"O Canada," the national anthem of our neighbors up north, comes in two official versions — English and French. They share a melody, but differ in meaning.

Let the record show: neither of those lyrics contains the phrase "all lives matter."

But at the 2016 All-Star Game, the song got an unexpected edit.

At Petco Park in San Diego, one member of the Canadian singing group The Tenors — by himself, according to the other members of the group — revised the anthem.

School's out, and a lot of parents are getting through the long summer days with extra helpings of digital devices.

How should we feel about that?

Police in Baton Rouge say they have arrested three people who stole guns with the goal of killing police officers. They are still looking for a fourth suspect in the alleged plot, NPR's Greg Allen reports.

"Police say the thefts were at a Baton Rouge pawn shop early Saturday morning," Greg says. "One person was arrested at the scene. Since then, two others have been arrested and six of the eight stolen handguns have been recovered. Police are still looking for one other man."

A 13-year-old boy is among those arrested, Greg says.

Copyright 2016 NPR. To see more, visit http://www.npr.org/.

After an international tribunal invalidated Beijing's claims to the South China Sea, Chinese authorities have declared in no uncertain terms that they will be ignoring the ruling.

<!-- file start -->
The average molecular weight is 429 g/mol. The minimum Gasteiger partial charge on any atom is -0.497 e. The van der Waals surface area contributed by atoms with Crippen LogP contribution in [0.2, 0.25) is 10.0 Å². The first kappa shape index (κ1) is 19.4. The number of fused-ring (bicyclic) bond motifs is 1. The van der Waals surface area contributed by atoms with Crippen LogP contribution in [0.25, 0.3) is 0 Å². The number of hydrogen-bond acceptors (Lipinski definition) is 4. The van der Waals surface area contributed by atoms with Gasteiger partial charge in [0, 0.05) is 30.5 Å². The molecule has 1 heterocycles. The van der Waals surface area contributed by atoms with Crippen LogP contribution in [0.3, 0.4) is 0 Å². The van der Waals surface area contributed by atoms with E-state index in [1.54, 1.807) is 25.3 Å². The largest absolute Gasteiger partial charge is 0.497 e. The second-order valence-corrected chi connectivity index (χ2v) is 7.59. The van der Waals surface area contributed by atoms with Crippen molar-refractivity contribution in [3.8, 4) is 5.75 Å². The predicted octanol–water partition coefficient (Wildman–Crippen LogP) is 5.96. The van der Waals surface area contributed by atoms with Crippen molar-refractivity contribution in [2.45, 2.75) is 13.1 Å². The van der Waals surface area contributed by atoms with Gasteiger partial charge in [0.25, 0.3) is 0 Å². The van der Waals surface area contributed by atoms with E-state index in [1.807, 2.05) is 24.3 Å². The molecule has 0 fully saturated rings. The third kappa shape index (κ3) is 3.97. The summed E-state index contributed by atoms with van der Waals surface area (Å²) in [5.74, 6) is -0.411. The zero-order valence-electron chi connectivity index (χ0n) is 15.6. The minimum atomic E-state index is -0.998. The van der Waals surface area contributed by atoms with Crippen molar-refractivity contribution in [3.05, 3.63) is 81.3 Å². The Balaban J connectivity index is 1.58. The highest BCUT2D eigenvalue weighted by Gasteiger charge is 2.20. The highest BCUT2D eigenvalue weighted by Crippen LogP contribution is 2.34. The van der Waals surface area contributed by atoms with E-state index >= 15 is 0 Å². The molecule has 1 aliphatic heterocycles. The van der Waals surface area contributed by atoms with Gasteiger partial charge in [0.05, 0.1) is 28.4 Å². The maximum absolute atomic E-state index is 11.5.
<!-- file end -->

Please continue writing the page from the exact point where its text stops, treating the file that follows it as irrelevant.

The Philippines brought the case to the Permanent Court of Arbitration in The Hague, objecting to China's claims to maritime rights in the disputed waters. The tribunal agreed that China had no legal authority to claim the waters, and was infringing on the sovereign rights of the Philippines.

Donald Trump is firing back at Supreme Court Justice Ruth Bader Ginsburg after she made disparaging comments about him in several media interviews. He tweeted late Tuesday that she "has embarrassed all" with her "very dumb" comments about the candidate. Trump ended his tweet with "Her mind is shot - resign!":

Donald Trump wrapped up his public tryout of potential vice presidential candidates in Indiana Tuesday night with Gov. Mike Pence giving the final audition.

The Indiana governor's stock as Trump's possible running mate is believed to be on the rise, with New Jersey Gov. Chris Christie and former House Speaker Newt Gingrich also atop the list. Sources tell NPR the presumptive GOP presidential nominee is close to making a decision, which he's widely expected to announce by Friday.

Copyright 2016 NPR. To see more, visit http://www.npr.org/.

The unassuming hero of Jonas Karlsson's clever, Kafkaesque parable is the opposite of a malcontent. Despite scant education, a limited social life, and no prospects for success as it is usually defined, he's that rarity, a most happy fella with an amazing ability to content himself with very little. But one day, returning to his barebones flat from his dead-end, part-time job at a video store, he finds an astronomical bill from an entity called W.R.D. He assumes it's a scam. Actually, it is more sinister-- and it forces him to take a good hard look at his life and values.